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Hindutva persists, only its degree is reduced

Hindutva persists, only its degree is reduced

While the BJP’s failure in governance concerns a cross-section of voters, the Congress’ case is not helped by parroting OBC-centric talking points of a handful of regional parties.

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Last Updated : 11 June 2024, 05:40 IST
Last Updated : 11 June 2024, 05:40 IST
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The Opposition’s impressive tally of 234 seats in India’s 18th Lok Sabha, clinched against the Bharatiya Janata Party (BJP)’s stranglehold on key institutions and the media, its disproportionate capital, and a sorry conduct of the Election Commission of India (ECI), is undoubtedly a moral defeat of the mighty Narendra Modi regime.

It is also a rejection of the contemporary nationalism Modi represents, with its focus on eliminating independent thought by constantly mobilising emotion, eliminating debate, and deliberation by creating public consciousness that tends to criminalise them, and precluding assessment of the State by fixating people with an idealised past.

With his BJP now below the majority mark of 272, it is hoped that in Modi’s third term in office Indian polity’s rapid transition into an electoral autocracy, marked by uncloaked hostility for the Muslim minorities, will halt. Modi’s simmering green raiment, which he wore a day after the poll results were announced, signals that his approach towards Muslims will be restrained if not reconciliatory. Allies Nitish Kumar and N Chandrababu Naidu are unlikely to let him pioneer divisive agendas such as the Uniform Civil Code (UCC) and the NRC.

But to boast that the BJP’s slide into 240 seats from 303 in 2019 is the Indian masses’ repudiation of its hate politics is far from a dispassionate reading of the election outcome, which also tempts us to take the challenges ahead casually. The BJP was in for a rude shock in its Hindutva playfield of Uttar Pradesh, where its numbers fell from 62 (in 2019) to 33, but as unpalatable as it is to underline, caste and not the Opposition’s plea against hate is behind it.

This is why in much of the Hindi heartland, wherever the Opposition’s caste mobilisations were clumsily done, there was no dent in the BJP’s hegemonic presence. In Madhya Pradesh, it won all 29 seats, up from 28 in 2019. In Chhattisgarh, which has seen systematic expulsion of Christian tribals, provoked by the Right-wing’s discourse against religious conversion, it improved its tally to 10 from nine.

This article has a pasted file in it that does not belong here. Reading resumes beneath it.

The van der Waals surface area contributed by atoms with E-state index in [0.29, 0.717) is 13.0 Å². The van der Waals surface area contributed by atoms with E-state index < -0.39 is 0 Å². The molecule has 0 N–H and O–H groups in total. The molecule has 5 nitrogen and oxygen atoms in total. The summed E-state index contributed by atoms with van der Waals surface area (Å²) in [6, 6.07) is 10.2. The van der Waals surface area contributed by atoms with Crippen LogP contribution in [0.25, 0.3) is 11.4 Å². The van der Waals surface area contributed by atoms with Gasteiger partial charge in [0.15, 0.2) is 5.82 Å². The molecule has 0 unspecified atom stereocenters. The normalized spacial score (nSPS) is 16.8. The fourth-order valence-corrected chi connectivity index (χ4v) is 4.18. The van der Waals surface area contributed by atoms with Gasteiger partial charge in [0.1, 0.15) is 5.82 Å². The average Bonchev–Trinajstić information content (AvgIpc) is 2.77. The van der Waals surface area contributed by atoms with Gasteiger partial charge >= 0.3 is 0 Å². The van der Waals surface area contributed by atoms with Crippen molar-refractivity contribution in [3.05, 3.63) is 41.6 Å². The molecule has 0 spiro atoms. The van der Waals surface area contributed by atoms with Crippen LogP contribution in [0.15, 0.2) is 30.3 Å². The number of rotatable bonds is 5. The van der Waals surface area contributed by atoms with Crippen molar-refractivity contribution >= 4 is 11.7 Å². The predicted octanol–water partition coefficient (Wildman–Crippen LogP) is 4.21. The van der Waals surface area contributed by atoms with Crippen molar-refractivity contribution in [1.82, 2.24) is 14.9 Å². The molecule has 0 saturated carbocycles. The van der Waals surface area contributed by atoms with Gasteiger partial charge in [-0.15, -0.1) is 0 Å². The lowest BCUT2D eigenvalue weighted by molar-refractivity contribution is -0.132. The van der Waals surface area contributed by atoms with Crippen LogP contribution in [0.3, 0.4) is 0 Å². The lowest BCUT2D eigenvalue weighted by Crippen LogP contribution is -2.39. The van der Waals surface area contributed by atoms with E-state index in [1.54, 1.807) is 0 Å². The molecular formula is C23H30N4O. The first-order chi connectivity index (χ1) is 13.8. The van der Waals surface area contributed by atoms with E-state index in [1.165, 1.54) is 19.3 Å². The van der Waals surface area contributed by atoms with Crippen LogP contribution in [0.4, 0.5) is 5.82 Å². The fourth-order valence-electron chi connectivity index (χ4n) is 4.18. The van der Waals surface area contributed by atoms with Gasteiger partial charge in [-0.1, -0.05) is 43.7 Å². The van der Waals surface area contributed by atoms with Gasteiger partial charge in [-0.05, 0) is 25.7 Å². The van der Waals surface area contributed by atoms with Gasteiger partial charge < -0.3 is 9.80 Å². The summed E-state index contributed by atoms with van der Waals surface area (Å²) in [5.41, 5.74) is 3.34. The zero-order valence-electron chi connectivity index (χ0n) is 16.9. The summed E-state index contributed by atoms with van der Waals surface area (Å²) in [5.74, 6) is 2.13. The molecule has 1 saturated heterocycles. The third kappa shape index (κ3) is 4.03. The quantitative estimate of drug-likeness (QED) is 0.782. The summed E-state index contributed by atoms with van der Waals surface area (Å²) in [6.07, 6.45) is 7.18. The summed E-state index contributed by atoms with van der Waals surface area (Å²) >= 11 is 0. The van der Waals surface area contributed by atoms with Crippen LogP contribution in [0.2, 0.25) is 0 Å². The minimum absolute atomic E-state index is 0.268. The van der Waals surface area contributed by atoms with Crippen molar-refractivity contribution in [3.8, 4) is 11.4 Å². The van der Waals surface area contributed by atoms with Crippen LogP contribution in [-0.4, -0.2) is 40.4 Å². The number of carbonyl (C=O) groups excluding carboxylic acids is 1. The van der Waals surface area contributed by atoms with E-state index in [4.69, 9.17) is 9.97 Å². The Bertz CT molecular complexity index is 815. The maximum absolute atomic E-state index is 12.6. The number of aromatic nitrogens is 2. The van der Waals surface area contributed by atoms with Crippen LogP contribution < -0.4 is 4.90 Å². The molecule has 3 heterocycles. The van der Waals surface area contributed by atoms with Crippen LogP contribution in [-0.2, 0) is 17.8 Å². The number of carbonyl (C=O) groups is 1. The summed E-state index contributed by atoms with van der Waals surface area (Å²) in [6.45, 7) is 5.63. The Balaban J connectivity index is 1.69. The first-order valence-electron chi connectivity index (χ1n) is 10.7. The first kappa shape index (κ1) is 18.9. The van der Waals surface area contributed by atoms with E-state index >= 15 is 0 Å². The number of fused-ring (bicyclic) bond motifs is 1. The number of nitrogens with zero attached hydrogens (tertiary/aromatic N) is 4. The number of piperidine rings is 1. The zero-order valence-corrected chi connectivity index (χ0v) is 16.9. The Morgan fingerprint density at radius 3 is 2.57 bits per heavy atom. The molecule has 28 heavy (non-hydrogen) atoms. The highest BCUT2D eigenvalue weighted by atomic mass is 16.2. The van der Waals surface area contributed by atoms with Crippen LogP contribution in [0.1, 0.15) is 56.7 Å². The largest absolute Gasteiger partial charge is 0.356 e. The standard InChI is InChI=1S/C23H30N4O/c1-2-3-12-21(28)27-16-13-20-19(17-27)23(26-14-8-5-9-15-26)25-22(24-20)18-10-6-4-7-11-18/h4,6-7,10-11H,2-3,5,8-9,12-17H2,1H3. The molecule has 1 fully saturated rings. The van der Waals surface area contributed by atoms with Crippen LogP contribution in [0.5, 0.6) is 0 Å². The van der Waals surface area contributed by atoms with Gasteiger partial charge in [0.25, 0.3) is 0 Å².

A less ecstatic take on the election outcome will be to note that Hindutva persists, but its degree is reduced. Two things follow: There will be more and more scrutiny of the government; and the interplay between caste identity and the BJP’s construction of a Hindu monolith identity will be fierce.

The Congress-Samajwadi Party’s attempts to assemble a coalition of the picchda (OBC), Dalit (Scheduled Castes) and alpsankhyak (minorities) — PDA — will continue to be arduous and accident-prone in future, despite the exploits in Uttar Pradesh.

The Opposition’s warning that the ‘Constitution will be altered’ precipitated the Dalits’ steady trickle into the Congress-SP fold in UP. But there were other nuances embedded in this defection: The primary Dalit leadership in UP, which is Mayawati’s Bahujan Samaj Party (BSP), is now a wreck, and headliner crimes directed against Dalit individuals, such as the one in Hathras, festered under Chief Minister Yogi Adityanath’s watch.

In adjacent Bihar, where the BJP-led National Democratic Front (NDA) had formidable backward caste figureheads in Kumar and Chirag Paswan, the alarm bell on the Constitution didn’t work.

‘PDA’ is an inorganic alliance. The OBCs and the Dalits have had a competing identity, and historically it's been easier to assemble a coalition between the forward castes and those at the bottom-rung (that is Dalits) than between the medium castes (OBCs) and the Dalits which Rahul Gandhi and Akhilesh Yadav are attempting. In Madhya Pradesh and Chhattisgarh, for instance, the Congress’ focus on the OBCs is distancing it from the tribals who are switching allegiance to the BJP.

If the grand old party must translate public anger into a unanimous backlash for the BJP and inch to the 150-mark as its more fervid legion of supporters had hoped, it has to offer a more optimistic, forward-looking vision rather than fulminate over existing economic woes. It successfully exploited Jat anger in Haryana and Rajput anger in western UP and partly in Rajasthan, but, wherever the BJP wasn’t embroiled in social wrangling with a dominant caste (such as in MP, Chhattisgarh, Uttarakhand, Himachal Pradesh, and Jharkhand) it fared poorly. The Congress’ vote share only marginally increased from 19.49 per cent in 2019 to 21.19 per cent. The BJP maintained its vote share of roughly 37 per cent.

This underscores that while the BJP’s failure in governance concerns a cross-section of voters, the Congress’ case is not helped by parroting OBC-centric talking points of a handful of regional parties. If anything, it hinders its ability to reckon with diverse demographics. Its far-Left positions on several economic matters also do not resonate with an increasingly aspirational class, who tend to read it as ‘anti-growth’.

The task ahead for the Congress is to persuade voters about its pre-eminence within the I.N.D.I.A. bloc, its vision to spur economic growth, and its ability to herald India’s lofty global role. There is no time to while away as Modi 3.0 starts what may be a bumpy ride.

(Anando Bhakto is a New Delhi-based journalist reporting on Hindi heartland politics.)

Disclaimer: The views expressed above are the author's own. They do not necessarily reflect the views of DH.

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